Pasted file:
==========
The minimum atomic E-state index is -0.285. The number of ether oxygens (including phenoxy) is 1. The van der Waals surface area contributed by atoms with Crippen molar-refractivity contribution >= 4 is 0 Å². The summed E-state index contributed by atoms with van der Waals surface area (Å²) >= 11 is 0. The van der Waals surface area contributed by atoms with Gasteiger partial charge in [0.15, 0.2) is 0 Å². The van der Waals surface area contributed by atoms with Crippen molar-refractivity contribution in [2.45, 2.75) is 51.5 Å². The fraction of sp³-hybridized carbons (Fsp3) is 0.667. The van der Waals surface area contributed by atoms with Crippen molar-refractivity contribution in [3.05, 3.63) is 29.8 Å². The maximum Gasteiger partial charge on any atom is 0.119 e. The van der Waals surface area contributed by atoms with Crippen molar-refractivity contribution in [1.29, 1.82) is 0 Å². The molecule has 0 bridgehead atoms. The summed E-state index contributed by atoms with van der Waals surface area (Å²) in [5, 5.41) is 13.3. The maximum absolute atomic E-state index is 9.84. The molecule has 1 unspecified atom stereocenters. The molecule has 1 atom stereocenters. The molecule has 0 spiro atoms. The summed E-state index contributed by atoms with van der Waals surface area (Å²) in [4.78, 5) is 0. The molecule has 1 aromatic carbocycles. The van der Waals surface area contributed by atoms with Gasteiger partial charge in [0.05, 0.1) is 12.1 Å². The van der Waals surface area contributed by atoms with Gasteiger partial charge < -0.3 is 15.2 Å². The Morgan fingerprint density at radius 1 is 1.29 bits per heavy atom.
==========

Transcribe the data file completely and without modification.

The minimum atomic E-state index is -0.285. The number of ether oxygens (including phenoxy) is 1. The van der Waals surface area contributed by atoms with Crippen molar-refractivity contribution >= 4 is 0 Å². The summed E-state index contributed by atoms with van der Waals surface area (Å²) >= 11 is 0. The van der Waals surface area contributed by atoms with Gasteiger partial charge in [0.15, 0.2) is 0 Å². The van der Waals surface area contributed by atoms with Crippen molar-refractivity contribution in [2.45, 2.75) is 51.5 Å². The fraction of sp³-hybridized carbons (Fsp3) is 0.667. The van der Waals surface area contributed by atoms with Crippen molar-refractivity contribution in [3.05, 3.63) is 29.8 Å². The maximum Gasteiger partial charge on any atom is 0.119 e. The van der Waals surface area contributed by atoms with Crippen molar-refractivity contribution in [1.29, 1.82) is 0 Å². The molecule has 0 bridgehead atoms. The summed E-state index contributed by atoms with van der Waals surface area (Å²) in [5, 5.41) is 13.3. The maximum absolute atomic E-state index is 9.84. The molecule has 1 unspecified atom stereocenters. The molecule has 1 atom stereocenters. The molecule has 0 spiro atoms. The summed E-state index contributed by atoms with van der Waals surface area (Å²) in [4.78, 5) is 0. The molecule has 1 aromatic carbocycles. The van der Waals surface area contributed by atoms with Gasteiger partial charge in [0.05, 0.1) is 12.1 Å². The van der Waals surface area contributed by atoms with Gasteiger partial charge < -0.3 is 15.2 Å². The Morgan fingerprint density at radius 1 is 1.29 bits per heavy atom.